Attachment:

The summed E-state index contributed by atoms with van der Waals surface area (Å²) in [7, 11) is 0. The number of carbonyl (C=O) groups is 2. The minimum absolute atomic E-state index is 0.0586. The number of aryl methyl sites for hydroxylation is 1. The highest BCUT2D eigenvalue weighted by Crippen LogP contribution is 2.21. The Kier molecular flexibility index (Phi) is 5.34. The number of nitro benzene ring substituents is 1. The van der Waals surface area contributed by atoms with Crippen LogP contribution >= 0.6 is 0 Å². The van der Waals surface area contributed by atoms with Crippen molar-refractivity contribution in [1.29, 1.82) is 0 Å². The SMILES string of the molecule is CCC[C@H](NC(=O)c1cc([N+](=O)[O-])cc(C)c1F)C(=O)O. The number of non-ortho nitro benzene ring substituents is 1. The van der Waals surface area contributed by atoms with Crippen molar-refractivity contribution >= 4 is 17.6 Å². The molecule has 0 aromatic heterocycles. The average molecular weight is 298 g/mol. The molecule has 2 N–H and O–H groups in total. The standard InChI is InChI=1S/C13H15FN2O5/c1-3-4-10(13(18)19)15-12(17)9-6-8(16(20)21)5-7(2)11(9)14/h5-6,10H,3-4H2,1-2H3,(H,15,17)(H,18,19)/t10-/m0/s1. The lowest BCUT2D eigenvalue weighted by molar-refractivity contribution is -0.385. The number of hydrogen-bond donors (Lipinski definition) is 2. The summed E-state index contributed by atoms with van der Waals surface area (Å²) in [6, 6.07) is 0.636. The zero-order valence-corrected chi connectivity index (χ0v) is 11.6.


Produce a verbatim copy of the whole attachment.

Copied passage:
The summed E-state index contributed by atoms with van der Waals surface area (Å²) in [7, 11) is 0. The number of carbonyl (C=O) groups is 2. The minimum absolute atomic E-state index is 0.0586. The number of aryl methyl sites for hydroxylation is 1. The highest BCUT2D eigenvalue weighted by Crippen LogP contribution is 2.21. The Kier molecular flexibility index (Phi) is 5.34. The number of nitro benzene ring substituents is 1. The van der Waals surface area contributed by atoms with Crippen LogP contribution >= 0.6 is 0 Å². The van der Waals surface area contributed by atoms with Crippen molar-refractivity contribution in [1.29, 1.82) is 0 Å². The SMILES string of the molecule is CCC[C@H](NC(=O)c1cc([N+](=O)[O-])cc(C)c1F)C(=O)O. The number of non-ortho nitro benzene ring substituents is 1. The van der Waals surface area contributed by atoms with Crippen molar-refractivity contribution >= 4 is 17.6 Å². The molecule has 0 aromatic heterocycles. The average molecular weight is 298 g/mol. The molecule has 2 N–H and O–H groups in total. The standard InChI is InChI=1S/C13H15FN2O5/c1-3-4-10(13(18)19)15-12(17)9-6-8(16(20)21)5-7(2)11(9)14/h5-6,10H,3-4H2,1-2H3,(H,15,17)(H,18,19)/t10-/m0/s1. The lowest BCUT2D eigenvalue weighted by molar-refractivity contribution is -0.385. The number of hydrogen-bond donors (Lipinski definition) is 2. The summed E-state index contributed by atoms with van der Waals surface area (Å²) in [6, 6.07) is 0.636. The zero-order valence-corrected chi connectivity index (χ0v) is 11.6.